Researchers at Texas A&M University have made significant inroads in the area of power harvesting; a field focused on building self powered devices that don’t need replaceable power supplies such as batteries. Their findings show that approximately 21 nanometer thick piezoelectric materials convert energy at nearly double the rate of similar materials at other thicknesses. Eventually, cell phones and other small electronics using these materials may generate enough energy to power themselves.
Piezoelectric materials convert mechanical energy to electromagnetic energy. In the case of a cell phone, the sound waves produced by a user’s voice could be converted to electric energy used to power the phone. Similarly, the sound of songs or audiobooks playing on an MP3 player could power the player. Potential applications are widespread, ranging from other consumer products to devices used by law enforcement and the military.
Professor Tahir Cagin of the Laboratory of Computational Engineering of Nanomaterials within the Department of Chemical Engineering at Texas A&M and several colleagues from the University of Houston have been experimenting with piezoelectric materials of different thicknesses and discovered a sweet spot at 21 nanometers. The energy production significantly drops off when thinner (less than 20 nm) or thicker (more than 23 nm) piezoelectric materials are used.
Dr. Cagin began to look at the properties of thinner piezoelectric materials because the smaller materials are more likely to interact heavily with their environment. Think of it this way: the amount of wind needed to move a human hair (which is significantly thicker than these nanomaterials) is substantially less than the amount of wind needed to forcibly move an entire human being.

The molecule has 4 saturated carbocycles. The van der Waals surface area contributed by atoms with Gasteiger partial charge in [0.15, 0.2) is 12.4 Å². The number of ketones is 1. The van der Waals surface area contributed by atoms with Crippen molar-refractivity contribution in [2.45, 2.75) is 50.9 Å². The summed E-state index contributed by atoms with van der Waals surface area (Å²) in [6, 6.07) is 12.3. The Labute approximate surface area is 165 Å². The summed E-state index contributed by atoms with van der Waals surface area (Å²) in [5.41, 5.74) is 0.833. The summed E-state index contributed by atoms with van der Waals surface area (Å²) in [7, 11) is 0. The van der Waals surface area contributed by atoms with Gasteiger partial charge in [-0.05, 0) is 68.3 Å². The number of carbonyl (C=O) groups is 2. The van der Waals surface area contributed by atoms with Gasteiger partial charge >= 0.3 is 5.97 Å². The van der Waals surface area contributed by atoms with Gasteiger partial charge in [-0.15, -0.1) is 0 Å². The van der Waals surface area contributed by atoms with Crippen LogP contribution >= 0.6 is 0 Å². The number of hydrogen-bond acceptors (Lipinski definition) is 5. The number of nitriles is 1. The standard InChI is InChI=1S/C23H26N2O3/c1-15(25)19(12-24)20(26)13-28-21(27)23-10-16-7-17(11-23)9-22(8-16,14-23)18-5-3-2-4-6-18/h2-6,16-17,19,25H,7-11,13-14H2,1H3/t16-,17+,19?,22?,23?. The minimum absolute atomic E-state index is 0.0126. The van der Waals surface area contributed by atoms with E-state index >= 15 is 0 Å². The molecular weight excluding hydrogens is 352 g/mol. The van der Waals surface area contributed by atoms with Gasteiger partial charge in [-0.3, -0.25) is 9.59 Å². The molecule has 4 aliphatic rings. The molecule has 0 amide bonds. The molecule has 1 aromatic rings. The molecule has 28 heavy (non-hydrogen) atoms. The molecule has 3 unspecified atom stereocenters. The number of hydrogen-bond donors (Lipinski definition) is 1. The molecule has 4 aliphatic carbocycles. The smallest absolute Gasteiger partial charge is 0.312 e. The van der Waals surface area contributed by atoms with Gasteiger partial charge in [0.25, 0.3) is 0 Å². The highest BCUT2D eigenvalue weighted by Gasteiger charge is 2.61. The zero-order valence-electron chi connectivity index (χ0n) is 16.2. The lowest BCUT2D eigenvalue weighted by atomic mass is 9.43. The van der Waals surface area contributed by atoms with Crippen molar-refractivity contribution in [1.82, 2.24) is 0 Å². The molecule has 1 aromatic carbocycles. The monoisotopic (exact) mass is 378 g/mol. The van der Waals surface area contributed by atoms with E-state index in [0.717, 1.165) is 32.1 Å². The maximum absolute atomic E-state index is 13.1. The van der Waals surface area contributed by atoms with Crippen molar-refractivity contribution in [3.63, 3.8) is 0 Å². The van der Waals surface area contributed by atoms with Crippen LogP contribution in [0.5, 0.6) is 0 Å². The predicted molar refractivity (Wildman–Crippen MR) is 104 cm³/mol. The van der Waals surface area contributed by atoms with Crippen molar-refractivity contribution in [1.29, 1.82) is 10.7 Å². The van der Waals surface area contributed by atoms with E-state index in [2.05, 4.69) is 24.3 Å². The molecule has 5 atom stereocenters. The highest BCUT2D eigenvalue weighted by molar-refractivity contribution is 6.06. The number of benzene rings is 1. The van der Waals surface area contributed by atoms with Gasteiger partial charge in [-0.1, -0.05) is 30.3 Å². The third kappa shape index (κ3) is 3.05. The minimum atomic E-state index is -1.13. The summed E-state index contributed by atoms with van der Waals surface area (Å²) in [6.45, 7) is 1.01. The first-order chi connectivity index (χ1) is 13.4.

While regular piezoelectric materials are currently used to harvest power in limited ways (such as nightclubs using piezoelectronic dance floors to power the lights), research into nanoscale piezoelectric materials is still in its infancy. Practical, self-sustaining electronics are still a long way from reality. However, Cagin’s research is a major step forward in this area and hopefully will result in practical power harvesting in the future.
TFOT has reported on other applications of nanotechnology in small consumer electronics, including the Nokia Morph technology designed to create flexible, shape changing mobile devices and self assembling nanowires that can be used for any number of medical or technological applications. TFOT has also explored other alternative power sources including an electrically-generated fuel cell based on Gore-Tex and a new film that increases the energy production of direct methanol fuel cells by up to 50 percent.
More information on Dr. Cagin’s research can be found in the Texas A&M press release found here. You can also access Dr. Cagin’s faculty page with links to further research here. The abstract of the paper on nanoscale piezoelectric materials published in the September 25, 2008 issue of Physical Review B can be found here.